Charles Humble talks to Paul Cowan about the Resin Application Server architecture, capabilities, and where it fits in the Cloud market. You can see the video interview on InfoQ.
I got started about 11 years ago. I was weaned on Java and started with NetDynamics which (some people maybe remember) was one of the first JEE servers to come out. Iâ€™m primarily a backend software developer, have been doing threading and concurrency caching for the last few years, and recently at my work with Caucho, Iâ€™m mostly working on the health system, our health monitoring system, and get involved in some of the CDI implementations or web servers - pretty much anything that we need to work on at Caucho in terms of the Resin application server.
We see Resin as an elastic JEE application server layer. We are not a Platform-as-a-Service and weâ€™re not a Software-as-a-Service, weâ€™re a Platform-as-a-Service or Software-as-a-Service infrastructure provider or vendor. But we donâ€™t sell the service; we donâ€™t provide it to you.We just sell you the software and you build your Cloud on it.
We have what we call a Triad hub-and-spoke architecture; the Triad being three servers that are your primary servers that are in constant communication with each other. That forms the hub, and then n number of elastic spoke servers that you can add and remove, as needed, to handle the load.
What we found was that in most cases it ends up being easier to have these three primary servers, with IP addresses that are known, without this auto-discovery, because really that creates a lot of problems in EC2 environments. The hub architecture of the three primaries, that are responsible for caching the data and maintaining the knowledge of the architecture of the Cloud, eliminates a lot of issues that you get with a true peer-to-peer network.
Our messaging is based on what we call HMTP which is our Hessian Network Protocol over the web socket standard. What we are doing is weâ€™re looking at, for example, in the distributed sessions we will usually only update your session when the data changes and, even then, weâ€™re hashing the session and the Triad master will have a hash of what the current data is. The spoke servers will say, “Here is my hash. Do I have the latest data?” If the hashes match, then you donâ€™t need to send very much data.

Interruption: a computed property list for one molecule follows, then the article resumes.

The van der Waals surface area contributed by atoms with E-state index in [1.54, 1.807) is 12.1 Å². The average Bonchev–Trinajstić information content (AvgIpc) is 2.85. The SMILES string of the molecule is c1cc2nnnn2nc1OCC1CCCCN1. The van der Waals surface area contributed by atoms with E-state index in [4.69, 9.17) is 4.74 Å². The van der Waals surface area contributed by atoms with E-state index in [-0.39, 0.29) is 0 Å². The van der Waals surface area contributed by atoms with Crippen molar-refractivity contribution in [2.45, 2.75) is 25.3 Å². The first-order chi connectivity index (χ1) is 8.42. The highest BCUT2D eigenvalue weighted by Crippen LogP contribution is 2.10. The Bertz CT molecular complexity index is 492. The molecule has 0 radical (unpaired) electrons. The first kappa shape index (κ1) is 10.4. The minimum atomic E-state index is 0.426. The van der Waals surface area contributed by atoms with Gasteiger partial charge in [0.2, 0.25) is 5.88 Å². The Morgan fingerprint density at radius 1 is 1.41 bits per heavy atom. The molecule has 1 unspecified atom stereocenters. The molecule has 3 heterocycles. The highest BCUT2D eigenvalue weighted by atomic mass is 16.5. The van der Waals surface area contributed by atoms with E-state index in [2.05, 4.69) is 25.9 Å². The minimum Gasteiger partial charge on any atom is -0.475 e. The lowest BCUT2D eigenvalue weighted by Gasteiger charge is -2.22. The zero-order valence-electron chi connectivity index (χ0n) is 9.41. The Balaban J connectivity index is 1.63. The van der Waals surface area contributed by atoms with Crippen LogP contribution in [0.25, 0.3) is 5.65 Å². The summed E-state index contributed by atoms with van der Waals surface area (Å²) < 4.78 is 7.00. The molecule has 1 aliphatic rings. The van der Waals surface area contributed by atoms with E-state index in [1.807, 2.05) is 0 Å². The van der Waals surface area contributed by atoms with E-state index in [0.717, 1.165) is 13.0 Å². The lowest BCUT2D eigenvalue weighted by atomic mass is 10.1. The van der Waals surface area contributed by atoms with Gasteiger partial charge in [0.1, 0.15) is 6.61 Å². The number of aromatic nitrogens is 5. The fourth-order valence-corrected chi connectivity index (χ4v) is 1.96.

Resin is really simple and itâ€™s primarily just a single JAR file with a configuration file. Itâ€™s the same configuration file for the Triad as it is for the web tier, any of the cluster tiers, the spokes. The three Triad servers are spun up and they are usually static on different machines, and the elastic servers are spun up just with a single command line. Itâ€™s really easy to bring them up and take them down as you need to.
Itâ€™s based on our HMTP messaging system, which I mentioned before. That forms the basis for our distributed cache and then our distributed versioning is based on a Git. So we have an internal version of the Git library and when you push a WAR, an application, to one of the Triad servers, we use Git internally to push it out to all the other servers. Sessions in our Cloud are tied, usually, to the Git version of the application, so you can have a number of sessions running off of one version of the application, push a new one, and then Resin will keep that version of the application up until all the sessions are over, and then new sessions that are coming in will get the new version of the application.
Yes, thatâ€™s how you upgrade. Alternatively, you can bring a server down, put the application on there, bring it back up. Thatâ€™s an option the Cloud is auto-sensing and will move the load around, or the other alternative is to have a set of servers that you upgrade and then basically flick a switch on your load balancer and move your load to the other servers.